The only problem with this dating system was that no one knew when Jesus of Nazareth was born.
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("in the year of the world") which dates events from the beginning of the creation of the earth as calculated through scripture.
Ancient civilizations such as Mesopotamia and Egypt based their calendars on the reigns of kings or the cycles of the seasons as set by the gods.
Julius Caesar (100-44 BCE) reformed the calendar and renamed the months during his reign (49-44 BCE).
This calendar remained in use, with periodic revisions, until 1582 CE when Pope Gregory XIII instituted the Gregorian Calendar still in use in the present day.
He seems to have arrived at his calculations through a reliance on scripture and known history of the time to create a calendar which would be acceptable to both the western and eastern churches of the time in harmonizing the celebration of Easter.
Dionysius never makes the claim that he knew the date of Jesus' birth and no later writer makes that claim for him.
Those who oppose the use of the "common era" designation also seem to feel that the use of BC/AD is actually stipulated by the Bible or in some way carries biblical authority.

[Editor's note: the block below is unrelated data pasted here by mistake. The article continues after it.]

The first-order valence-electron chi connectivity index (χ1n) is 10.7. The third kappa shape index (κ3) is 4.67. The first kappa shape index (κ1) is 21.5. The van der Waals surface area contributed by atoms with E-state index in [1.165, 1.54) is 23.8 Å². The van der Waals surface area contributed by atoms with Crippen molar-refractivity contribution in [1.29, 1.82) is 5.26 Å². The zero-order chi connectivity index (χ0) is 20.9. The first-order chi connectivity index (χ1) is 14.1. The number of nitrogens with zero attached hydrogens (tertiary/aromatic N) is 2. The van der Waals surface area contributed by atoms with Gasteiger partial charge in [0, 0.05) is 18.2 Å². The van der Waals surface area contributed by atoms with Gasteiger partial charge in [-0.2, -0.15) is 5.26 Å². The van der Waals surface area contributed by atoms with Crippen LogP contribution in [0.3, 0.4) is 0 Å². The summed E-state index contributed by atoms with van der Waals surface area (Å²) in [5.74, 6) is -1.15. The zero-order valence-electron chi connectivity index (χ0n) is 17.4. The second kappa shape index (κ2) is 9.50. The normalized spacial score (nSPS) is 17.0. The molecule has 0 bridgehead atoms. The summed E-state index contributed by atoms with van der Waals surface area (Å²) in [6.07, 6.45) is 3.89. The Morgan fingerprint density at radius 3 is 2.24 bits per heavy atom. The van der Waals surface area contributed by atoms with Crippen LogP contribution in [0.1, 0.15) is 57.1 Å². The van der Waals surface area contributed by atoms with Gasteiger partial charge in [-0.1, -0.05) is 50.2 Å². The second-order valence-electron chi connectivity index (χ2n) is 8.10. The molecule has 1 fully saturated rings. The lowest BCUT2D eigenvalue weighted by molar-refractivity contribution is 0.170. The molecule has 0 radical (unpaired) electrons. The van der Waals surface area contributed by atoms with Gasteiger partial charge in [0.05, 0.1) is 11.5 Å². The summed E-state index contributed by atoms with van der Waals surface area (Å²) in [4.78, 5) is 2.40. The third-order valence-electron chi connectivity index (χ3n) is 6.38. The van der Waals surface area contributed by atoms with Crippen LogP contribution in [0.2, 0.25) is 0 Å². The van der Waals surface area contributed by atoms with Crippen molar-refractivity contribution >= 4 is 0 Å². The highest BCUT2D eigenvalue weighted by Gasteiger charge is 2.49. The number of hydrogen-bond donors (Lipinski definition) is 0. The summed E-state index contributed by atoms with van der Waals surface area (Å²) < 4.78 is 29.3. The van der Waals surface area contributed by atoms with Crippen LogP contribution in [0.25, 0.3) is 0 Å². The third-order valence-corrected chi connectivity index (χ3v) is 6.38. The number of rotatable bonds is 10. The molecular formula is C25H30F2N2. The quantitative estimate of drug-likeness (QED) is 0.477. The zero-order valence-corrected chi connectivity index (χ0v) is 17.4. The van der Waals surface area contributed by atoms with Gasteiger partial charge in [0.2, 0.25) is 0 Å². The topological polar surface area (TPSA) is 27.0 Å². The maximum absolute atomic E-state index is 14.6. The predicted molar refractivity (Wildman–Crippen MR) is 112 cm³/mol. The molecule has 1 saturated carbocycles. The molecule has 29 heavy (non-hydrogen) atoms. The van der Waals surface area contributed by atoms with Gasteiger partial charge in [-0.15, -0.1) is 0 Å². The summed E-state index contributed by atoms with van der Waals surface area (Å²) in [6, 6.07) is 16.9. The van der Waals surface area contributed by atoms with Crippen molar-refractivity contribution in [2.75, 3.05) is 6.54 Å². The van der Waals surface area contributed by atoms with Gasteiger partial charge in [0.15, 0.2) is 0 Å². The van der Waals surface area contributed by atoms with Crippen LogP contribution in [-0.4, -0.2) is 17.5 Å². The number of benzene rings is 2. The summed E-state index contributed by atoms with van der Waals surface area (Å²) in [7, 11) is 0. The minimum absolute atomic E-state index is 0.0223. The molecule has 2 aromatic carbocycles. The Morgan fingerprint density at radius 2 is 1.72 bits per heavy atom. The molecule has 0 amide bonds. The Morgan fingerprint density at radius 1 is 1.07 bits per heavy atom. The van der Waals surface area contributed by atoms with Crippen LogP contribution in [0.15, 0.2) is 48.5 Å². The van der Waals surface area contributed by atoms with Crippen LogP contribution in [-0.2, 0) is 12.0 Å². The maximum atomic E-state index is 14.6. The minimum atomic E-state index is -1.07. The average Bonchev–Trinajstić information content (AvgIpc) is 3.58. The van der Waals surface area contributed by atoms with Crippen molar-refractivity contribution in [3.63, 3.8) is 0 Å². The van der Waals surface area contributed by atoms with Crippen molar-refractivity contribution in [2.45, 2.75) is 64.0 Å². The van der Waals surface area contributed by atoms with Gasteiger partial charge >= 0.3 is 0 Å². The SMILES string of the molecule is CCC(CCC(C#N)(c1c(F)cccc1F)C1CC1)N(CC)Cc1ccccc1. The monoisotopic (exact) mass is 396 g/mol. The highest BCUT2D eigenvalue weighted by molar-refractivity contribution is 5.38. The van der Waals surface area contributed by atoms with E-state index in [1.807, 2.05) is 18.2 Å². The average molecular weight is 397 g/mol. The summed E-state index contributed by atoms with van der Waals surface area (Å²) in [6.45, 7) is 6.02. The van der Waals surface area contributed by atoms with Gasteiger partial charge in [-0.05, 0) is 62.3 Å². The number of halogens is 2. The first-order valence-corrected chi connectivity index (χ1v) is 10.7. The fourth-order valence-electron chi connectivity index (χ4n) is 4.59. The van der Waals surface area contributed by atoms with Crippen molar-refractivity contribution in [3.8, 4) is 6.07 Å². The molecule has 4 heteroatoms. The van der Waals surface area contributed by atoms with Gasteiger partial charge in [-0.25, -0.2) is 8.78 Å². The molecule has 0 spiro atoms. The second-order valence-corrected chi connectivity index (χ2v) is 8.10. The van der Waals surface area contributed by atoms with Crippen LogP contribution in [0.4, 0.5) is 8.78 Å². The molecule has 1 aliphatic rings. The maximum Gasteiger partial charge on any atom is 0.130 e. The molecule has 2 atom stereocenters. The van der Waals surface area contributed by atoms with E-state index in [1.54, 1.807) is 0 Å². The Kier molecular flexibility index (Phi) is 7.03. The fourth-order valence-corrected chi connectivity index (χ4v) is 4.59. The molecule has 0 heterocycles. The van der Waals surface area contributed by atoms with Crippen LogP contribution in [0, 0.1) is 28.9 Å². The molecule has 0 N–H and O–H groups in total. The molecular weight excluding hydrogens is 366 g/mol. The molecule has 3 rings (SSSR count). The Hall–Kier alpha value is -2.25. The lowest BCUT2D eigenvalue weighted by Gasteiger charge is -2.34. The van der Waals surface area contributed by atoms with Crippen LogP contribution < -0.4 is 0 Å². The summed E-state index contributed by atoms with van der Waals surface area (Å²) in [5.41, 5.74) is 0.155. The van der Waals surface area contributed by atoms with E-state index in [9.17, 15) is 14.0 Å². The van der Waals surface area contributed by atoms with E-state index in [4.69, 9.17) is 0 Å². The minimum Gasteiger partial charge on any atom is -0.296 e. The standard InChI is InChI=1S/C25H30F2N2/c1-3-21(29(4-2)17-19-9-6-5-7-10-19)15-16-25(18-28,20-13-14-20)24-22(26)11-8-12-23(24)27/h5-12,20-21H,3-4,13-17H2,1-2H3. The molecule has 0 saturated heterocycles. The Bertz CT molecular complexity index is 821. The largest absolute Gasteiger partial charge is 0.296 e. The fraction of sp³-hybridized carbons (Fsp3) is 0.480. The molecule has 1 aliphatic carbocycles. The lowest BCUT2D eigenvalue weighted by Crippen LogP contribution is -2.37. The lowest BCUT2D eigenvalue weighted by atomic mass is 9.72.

There is no biblical authority for BC/AD; it was created over 500 years after the events described in the Christian New Testament and was not accepted usage until after another 500 years had passed.
Dionysius was seeking to bring the eastern and western churches into agreement on a single day on which all Christians would celebrate Easter.
This goal had been decided upon by Constantine the Great at the Council of Nicea in 325 CE but had not yet been met.
In Mesopotamia, for example, one might date an event as "five years from the reign of King Shulgi" and, in Egypt, as "three years after the last Opet Festival of Ramesses who was the second of that name" or, otherwise, "In the 10th year of the reign of Ramesses who triumphed at Kadesh".